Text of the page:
Do you want to find out if your company has untapped financial potential in Industrial 3D printing? At the Danish Technological Institute, we have developed a decision-making tool that can help you find and evaluate the parts in your company that have the greatest financial potential when it comes to 3D printing.
Companies often have hundreds of parts to keep track of, and it can be difficult to pinpoint the specific parts with the greatest financial potential in 3D printing. Most parts can be 3D printed, but that does not mean that they should.
In order to assess whether it is worthwhile to 3D print a specific part, it is necessary to examine the economic advantages and disadvantages of the entire value and supply chain - over the entire lifetime of the part.
We do this using our decision-making tool, which consists of five steps:
In collaboration with you, we identify about 30 parts, and we look at both finished products, sub-components and utilities. For this, we use some initial search criteria.
We evaluate the parts that we found with our digital evaluation tool. This results in a graphical mapping that allows you to select the three to five parts that have the highest immediate potential.
- Optimize Design
We develop a design that utilizes the unique benefits of 3D printing - here, we focus on minimizing the print price as well as optimizing the functionality of the part.
- Print and Test
We 3D print the selected part and test them with relevant test methods so we can compare quality and functionality with the existing part specifications.
Finally, we verify the business potential of the parts in a tangible and undretsnadable report that compares the financial advantages and disadvantages of 3D printing the individual parts. This provides you with a solid foundation for assessing whether you should start working with Industrial 3D printing.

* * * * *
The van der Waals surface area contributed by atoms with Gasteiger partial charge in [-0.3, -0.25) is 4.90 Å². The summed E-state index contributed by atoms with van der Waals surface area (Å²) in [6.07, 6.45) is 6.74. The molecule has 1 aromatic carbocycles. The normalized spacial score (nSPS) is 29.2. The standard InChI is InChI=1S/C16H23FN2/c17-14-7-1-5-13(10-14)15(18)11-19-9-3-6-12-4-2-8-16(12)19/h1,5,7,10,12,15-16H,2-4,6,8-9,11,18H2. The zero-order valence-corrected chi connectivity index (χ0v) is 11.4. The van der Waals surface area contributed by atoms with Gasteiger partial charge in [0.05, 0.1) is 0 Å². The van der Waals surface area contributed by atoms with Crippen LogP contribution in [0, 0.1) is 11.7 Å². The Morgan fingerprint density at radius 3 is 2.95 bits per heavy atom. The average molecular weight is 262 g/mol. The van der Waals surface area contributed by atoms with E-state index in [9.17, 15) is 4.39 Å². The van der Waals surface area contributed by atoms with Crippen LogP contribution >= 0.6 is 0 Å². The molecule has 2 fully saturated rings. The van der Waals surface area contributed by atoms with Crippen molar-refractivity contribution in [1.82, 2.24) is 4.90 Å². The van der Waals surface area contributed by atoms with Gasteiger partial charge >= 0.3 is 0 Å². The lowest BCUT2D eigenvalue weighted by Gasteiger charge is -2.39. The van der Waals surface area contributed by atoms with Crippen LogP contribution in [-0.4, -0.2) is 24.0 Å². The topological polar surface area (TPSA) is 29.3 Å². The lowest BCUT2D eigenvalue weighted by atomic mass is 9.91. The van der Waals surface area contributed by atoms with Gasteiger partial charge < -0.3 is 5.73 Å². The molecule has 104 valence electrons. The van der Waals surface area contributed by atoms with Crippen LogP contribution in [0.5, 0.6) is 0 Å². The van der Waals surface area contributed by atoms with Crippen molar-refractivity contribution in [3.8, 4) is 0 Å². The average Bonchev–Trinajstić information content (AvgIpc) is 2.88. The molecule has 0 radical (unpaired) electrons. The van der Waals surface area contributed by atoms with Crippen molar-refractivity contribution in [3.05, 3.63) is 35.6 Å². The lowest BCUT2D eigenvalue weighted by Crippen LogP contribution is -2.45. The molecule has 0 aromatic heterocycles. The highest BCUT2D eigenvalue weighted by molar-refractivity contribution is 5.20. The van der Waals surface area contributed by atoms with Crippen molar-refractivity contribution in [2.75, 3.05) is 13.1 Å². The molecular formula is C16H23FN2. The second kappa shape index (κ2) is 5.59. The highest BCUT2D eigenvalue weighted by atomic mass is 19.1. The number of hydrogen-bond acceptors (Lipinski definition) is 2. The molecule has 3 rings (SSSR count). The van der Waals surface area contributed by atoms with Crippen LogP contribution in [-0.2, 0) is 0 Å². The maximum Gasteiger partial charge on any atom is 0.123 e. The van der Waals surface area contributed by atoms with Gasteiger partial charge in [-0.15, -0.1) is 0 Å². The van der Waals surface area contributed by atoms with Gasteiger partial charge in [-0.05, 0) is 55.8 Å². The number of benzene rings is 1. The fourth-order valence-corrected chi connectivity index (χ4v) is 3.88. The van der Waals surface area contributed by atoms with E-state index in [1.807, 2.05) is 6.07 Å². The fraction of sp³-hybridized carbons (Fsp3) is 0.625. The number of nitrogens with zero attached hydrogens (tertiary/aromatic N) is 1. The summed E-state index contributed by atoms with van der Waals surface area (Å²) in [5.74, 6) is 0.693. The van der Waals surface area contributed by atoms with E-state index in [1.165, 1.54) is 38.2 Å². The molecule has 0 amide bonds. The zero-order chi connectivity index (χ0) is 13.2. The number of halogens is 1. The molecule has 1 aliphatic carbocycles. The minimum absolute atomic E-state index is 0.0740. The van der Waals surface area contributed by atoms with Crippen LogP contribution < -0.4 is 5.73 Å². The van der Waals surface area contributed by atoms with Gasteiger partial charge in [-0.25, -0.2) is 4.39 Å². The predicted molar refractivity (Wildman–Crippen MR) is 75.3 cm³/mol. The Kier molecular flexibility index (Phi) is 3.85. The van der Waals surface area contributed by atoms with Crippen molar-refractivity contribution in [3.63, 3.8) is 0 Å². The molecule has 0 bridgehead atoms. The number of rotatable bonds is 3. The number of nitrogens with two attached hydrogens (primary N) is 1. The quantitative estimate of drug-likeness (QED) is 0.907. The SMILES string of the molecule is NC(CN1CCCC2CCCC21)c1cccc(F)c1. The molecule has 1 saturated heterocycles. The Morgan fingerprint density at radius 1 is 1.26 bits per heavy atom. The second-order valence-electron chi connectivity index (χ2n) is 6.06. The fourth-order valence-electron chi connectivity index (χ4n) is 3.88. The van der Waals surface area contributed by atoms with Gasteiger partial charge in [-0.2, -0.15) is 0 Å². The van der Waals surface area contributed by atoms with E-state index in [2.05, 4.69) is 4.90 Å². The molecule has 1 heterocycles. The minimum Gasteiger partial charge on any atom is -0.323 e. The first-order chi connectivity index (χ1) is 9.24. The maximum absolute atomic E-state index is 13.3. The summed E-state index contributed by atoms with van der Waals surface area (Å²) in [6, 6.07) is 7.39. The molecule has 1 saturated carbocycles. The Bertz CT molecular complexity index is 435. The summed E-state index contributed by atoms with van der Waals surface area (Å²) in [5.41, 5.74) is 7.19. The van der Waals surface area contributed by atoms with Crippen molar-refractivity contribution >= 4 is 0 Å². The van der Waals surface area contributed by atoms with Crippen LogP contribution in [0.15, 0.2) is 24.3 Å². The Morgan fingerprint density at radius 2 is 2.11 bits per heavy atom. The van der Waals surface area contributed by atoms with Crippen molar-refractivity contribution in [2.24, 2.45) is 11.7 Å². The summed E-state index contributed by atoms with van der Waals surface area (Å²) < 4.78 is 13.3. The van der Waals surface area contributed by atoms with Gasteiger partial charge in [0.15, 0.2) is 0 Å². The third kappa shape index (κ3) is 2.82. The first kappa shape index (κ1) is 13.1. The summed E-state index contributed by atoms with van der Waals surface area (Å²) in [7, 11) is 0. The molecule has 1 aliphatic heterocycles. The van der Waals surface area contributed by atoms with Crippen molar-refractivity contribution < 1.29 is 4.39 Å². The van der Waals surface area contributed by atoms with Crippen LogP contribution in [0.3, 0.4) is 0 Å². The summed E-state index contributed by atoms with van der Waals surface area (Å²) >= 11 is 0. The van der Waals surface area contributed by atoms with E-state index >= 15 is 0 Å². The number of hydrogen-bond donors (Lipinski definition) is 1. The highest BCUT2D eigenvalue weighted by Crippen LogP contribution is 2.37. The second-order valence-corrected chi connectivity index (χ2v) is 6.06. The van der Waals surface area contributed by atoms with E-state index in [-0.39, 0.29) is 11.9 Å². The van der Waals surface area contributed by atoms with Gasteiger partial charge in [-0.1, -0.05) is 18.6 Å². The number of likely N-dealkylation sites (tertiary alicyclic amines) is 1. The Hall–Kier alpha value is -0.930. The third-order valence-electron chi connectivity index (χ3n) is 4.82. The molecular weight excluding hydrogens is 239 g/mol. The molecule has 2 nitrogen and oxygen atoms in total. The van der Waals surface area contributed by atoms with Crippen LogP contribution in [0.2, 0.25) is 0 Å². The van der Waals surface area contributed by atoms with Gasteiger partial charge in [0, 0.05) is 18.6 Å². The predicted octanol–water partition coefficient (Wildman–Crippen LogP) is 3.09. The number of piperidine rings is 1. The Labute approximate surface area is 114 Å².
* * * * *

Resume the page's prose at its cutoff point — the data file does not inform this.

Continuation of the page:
You can begin immediately
If you already want to start looking for possible parts in your company, here are some tips to get started.
Part size and material
In order for a metal part to be printed, it should usually not be larger than 500mm x 280mm x 360mm, and it must be possible to produce the part in one of the following materials:
- Stainless steel (316L)
- Tool steel (H13)
Initial search criteria
It would make sense to start looking for parts that meet one or more of the initial search criteria:
- Parts with a high cost price per kilo of material (DKK / kg)
- Parts produced in low volume
- Parts made of expensive materials, e.g. titanium.
- Parts with many and/or complex manufacturing steps
- Parts with long delivery time
- Parts where the weight, flow or temperature play an important role
Be aware that a part does not have to meet all search criteria to have the 3D Print potential.
If you are interested in discovering your company's financial potential with industrial 3D printing, we would love to stop by for a free and non-binding introductory meeting.
In the video below, Kristoffer Ryelund talks about the process (only in Danish)